Although there are no volcanoes in Hawke's Bay, the area has been affected by over 20,000 years of volcanic activity, mainly in the form of ash falls. The North Island of New Zealand has both a high density of active volcanoes and a high frequency of eruptions. Five of these volcanoes have erupted, often repeatedly, in the past 300 years.
As the Hawke's Bay region lies many kilometres from any active volcano it will be spared many of the highly damaging near-source effects of a volcanic eruption, except in the event of a very large eruption from the Taupo Volcanic Centre. However, the region is vulnerable to volcanic ash-falls and their associated hazards, because the prevailing winds in the North Island are from the west and south.
Based on our understanding of New Zealand's volcanoes, we can conclude that eruptions from the Okataina and Taupo volcanic centres may produce sufficient volcanic ash to have significant impacts on Hawke's Bay. Large eruptions from Ruapehu, Tongariro, Ngauruhoe and Taranaki may also produce enough ash to impact on the region but will have a lesser impact. Eruptions from White Island and other volcanoes are not likely to affect Hawke's Bay.
The impacts from ashfall vary with the thickness of ash and the type of ash. Because Hawke’s Bay is far from volcanic sources it can be expected that only, fine, easily transported ash will reach the region. The major problems from fine ash are likely to be interruption or failure of lifeline utilities, including transport and clean up costs. If ashfall is over a few millimetres, disruption to traffic is likely as road markings will be covered, road surfaces will be slippery and air filters will get clogged. The greater the thickness the more impacts - see the Ash Impacts table below. Health issues can be managed by staying indoors and sealing doors and windows, and the use of masks and protective clothing. Clean up costs will be significant as correct handling and disposal of ash is important to avoid blocked sewage or storm-water systems, and having capacity to store the large volumes of ash in landfills is also important for environmental reasons.
Based on national research it is estimated Hawke’s Bay might expect the following ash fall depths at coastal locations for different return period in the future.
In New Zealand a system of volcanic alert levels is used to define the current status of each volcano and give warning of eruptions. The alert levels range from 0 to 5 and you can find out more information about alerts and volcanic emergency information on the GeoNet website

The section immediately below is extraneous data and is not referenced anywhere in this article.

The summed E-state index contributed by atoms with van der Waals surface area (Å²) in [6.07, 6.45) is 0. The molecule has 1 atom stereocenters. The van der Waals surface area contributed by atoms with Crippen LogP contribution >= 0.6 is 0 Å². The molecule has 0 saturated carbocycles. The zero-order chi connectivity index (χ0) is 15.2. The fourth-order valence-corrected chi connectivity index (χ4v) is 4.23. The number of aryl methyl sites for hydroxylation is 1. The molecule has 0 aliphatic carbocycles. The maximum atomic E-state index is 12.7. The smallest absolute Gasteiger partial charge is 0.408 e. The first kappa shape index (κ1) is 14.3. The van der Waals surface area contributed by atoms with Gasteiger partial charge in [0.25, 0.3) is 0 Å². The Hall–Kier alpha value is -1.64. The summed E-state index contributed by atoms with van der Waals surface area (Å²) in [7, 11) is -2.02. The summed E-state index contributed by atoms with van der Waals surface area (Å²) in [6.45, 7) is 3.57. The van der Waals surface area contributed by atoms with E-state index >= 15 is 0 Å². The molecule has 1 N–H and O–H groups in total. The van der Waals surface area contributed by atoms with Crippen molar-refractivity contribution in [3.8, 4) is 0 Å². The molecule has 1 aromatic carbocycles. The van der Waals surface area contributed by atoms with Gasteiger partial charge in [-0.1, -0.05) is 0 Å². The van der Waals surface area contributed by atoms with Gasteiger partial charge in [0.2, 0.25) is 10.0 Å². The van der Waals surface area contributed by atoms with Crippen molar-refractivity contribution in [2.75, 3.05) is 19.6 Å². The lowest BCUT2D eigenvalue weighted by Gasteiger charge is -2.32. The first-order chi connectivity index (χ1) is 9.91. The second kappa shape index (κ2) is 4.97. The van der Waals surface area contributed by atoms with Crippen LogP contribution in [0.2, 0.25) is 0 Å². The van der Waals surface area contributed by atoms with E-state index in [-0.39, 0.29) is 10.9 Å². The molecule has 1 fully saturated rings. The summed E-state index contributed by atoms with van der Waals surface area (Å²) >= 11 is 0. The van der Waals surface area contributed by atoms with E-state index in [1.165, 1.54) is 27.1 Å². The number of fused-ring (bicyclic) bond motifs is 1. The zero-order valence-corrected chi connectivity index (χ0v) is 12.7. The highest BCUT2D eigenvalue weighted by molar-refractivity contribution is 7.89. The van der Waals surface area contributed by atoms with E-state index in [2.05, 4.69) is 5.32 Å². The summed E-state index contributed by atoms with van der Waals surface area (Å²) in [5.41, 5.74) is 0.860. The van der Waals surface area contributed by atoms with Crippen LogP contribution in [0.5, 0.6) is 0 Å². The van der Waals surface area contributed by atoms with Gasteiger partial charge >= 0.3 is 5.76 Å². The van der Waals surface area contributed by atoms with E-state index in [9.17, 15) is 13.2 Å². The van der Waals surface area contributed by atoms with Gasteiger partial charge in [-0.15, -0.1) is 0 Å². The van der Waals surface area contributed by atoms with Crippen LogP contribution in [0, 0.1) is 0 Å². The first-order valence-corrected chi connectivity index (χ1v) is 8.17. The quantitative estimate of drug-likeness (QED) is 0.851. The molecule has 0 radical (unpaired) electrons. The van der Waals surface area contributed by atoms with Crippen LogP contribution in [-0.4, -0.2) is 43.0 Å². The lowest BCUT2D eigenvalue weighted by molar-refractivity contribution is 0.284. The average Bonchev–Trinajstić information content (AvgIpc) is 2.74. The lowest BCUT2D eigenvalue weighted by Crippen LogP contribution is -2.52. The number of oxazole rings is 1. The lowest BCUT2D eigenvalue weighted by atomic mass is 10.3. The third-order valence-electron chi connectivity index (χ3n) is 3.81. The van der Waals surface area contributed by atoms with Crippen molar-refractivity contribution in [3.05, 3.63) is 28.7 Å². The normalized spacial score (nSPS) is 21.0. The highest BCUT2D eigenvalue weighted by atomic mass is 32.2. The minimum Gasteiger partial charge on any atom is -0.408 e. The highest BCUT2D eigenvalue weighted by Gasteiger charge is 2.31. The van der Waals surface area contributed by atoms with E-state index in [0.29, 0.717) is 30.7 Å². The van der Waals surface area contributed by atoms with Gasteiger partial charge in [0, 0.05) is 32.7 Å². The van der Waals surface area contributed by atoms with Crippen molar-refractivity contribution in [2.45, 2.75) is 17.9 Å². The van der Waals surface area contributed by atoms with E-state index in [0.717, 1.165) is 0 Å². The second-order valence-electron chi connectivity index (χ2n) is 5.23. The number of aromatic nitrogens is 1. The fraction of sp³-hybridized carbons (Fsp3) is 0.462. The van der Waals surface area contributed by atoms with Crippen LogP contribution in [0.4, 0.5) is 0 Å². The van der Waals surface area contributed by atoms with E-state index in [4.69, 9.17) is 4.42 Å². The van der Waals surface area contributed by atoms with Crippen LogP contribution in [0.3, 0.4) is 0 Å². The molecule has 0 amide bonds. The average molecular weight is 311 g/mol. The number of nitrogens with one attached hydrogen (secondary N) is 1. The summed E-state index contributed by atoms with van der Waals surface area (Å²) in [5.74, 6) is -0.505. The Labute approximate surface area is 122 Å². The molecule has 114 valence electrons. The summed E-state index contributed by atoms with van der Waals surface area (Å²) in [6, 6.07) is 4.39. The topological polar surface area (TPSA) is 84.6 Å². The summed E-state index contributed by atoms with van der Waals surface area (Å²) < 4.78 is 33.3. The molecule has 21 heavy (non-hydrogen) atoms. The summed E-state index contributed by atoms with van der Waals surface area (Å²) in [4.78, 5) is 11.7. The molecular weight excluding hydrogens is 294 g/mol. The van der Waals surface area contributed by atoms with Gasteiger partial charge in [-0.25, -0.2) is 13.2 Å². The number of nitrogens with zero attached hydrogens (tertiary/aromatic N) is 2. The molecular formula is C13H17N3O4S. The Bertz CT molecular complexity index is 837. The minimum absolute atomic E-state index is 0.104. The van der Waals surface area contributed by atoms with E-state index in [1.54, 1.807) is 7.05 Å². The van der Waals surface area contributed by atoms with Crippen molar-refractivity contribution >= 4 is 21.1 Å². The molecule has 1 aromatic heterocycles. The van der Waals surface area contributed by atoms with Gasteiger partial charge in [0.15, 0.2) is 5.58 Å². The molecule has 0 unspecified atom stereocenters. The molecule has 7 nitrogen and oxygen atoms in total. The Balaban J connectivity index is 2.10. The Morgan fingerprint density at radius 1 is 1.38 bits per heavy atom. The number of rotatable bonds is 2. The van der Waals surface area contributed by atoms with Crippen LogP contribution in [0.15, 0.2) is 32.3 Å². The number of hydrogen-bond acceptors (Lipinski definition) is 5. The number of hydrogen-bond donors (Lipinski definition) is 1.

The Hawke’s Bay CDEM is the lead agency for managing any natural hazard event, like ash fall affecting the people of Hawke’s Bay.
In historic times, ashfalls from Ruapehu have affected the region in 1945, 1975, 1995 and 1996; and from Tongariro in 1896 and 2012. Peat bogs and swamps record a complex sequence of older ash layers from Taupo, Okataina, Ruapehu and Taranaki volcanoes dating back over 20,000 years.
Eruptions from Ruapehu in 1995 and 1996 dispersed ash over much of the North Island, including Hawke’s Bay, closing the airport and creating a nuisance to other sectors.
An eruption from Tongariro in August 2012, resulted in a large cloud of fine ash beign dispersed across Hawke’s Bay, particularly in the northwest. The ash closed the Hawke’s Bay Airport and dusted the region in a grey coat. Cars, houses, streets and lawns were dusted with a 1mm layer of fine grey ash from Wairoa to inland Napier, combined with a noticeable smell of sulphur. Hospitals reported no admissions due to respiratory problems, but pharmacies sold a lot of masks.
WHAT CAN YOU DO?
You can do many things to protect yourself and your family from the dangers a volcanic eruption can cause, including storing masks with your emergency survival items.
GNS Science is responsible for monitoring volcanic activity and setting alert levels. If a life-threatening eruption is likely to occur, a civil defence emergency will be declared and you be given information on how to prepare for a volcanic eruption.
Learn more at Get Thru
Some other useful links are
ASHFALL IMPACTS ZONES
The impact of ash-fall on people, structures and equipment depends largely on ash thickness. Five levels of ash thickness are given below. Thicknesses given are for uncompacted ash.
<1 mm thickness
1-5 mm thickness
Effects that occur with < 1 mm of ash will be amplified, plus:
5-100 mm thickness
Effects that occur with < 5 mm of ash will be amplified, plus:
100 -300 mm thickness
Effects that occur with < 100 mm of ash will be amplified, plus:
> 300 mm thickness
Effects that occur with < 300 mm will be amplified, plus: